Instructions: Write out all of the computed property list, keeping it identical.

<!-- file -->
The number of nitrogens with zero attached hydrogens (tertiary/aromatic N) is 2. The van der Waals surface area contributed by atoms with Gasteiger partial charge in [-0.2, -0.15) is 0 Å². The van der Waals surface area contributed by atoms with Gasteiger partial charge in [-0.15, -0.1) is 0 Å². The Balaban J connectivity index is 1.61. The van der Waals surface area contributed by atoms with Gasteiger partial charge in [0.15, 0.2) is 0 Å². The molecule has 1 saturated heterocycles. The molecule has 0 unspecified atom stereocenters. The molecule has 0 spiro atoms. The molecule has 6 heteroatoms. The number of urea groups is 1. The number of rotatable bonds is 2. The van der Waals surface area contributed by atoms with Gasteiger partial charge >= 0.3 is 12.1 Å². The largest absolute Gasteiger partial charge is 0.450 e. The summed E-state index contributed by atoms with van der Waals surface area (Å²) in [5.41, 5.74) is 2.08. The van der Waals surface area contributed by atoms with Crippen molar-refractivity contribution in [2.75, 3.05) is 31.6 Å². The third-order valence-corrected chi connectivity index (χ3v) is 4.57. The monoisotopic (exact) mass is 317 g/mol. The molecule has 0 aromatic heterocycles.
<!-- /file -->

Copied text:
The number of nitrogens with zero attached hydrogens (tertiary/aromatic N) is 2. The van der Waals surface area contributed by atoms with Gasteiger partial charge in [-0.2, -0.15) is 0 Å². The van der Waals surface area contributed by atoms with Gasteiger partial charge in [-0.15, -0.1) is 0 Å². The Balaban J connectivity index is 1.61. The van der Waals surface area contributed by atoms with Gasteiger partial charge in [0.15, 0.2) is 0 Å². The molecule has 1 saturated heterocycles. The molecule has 0 unspecified atom stereocenters. The molecule has 0 spiro atoms. The molecule has 6 heteroatoms. The number of urea groups is 1. The number of rotatable bonds is 2. The van der Waals surface area contributed by atoms with Gasteiger partial charge >= 0.3 is 12.1 Å². The largest absolute Gasteiger partial charge is 0.450 e. The summed E-state index contributed by atoms with van der Waals surface area (Å²) in [5.41, 5.74) is 2.08. The van der Waals surface area contributed by atoms with Crippen molar-refractivity contribution in [2.75, 3.05) is 31.6 Å². The third-order valence-corrected chi connectivity index (χ3v) is 4.57. The monoisotopic (exact) mass is 317 g/mol. The molecule has 0 aromatic heterocycles.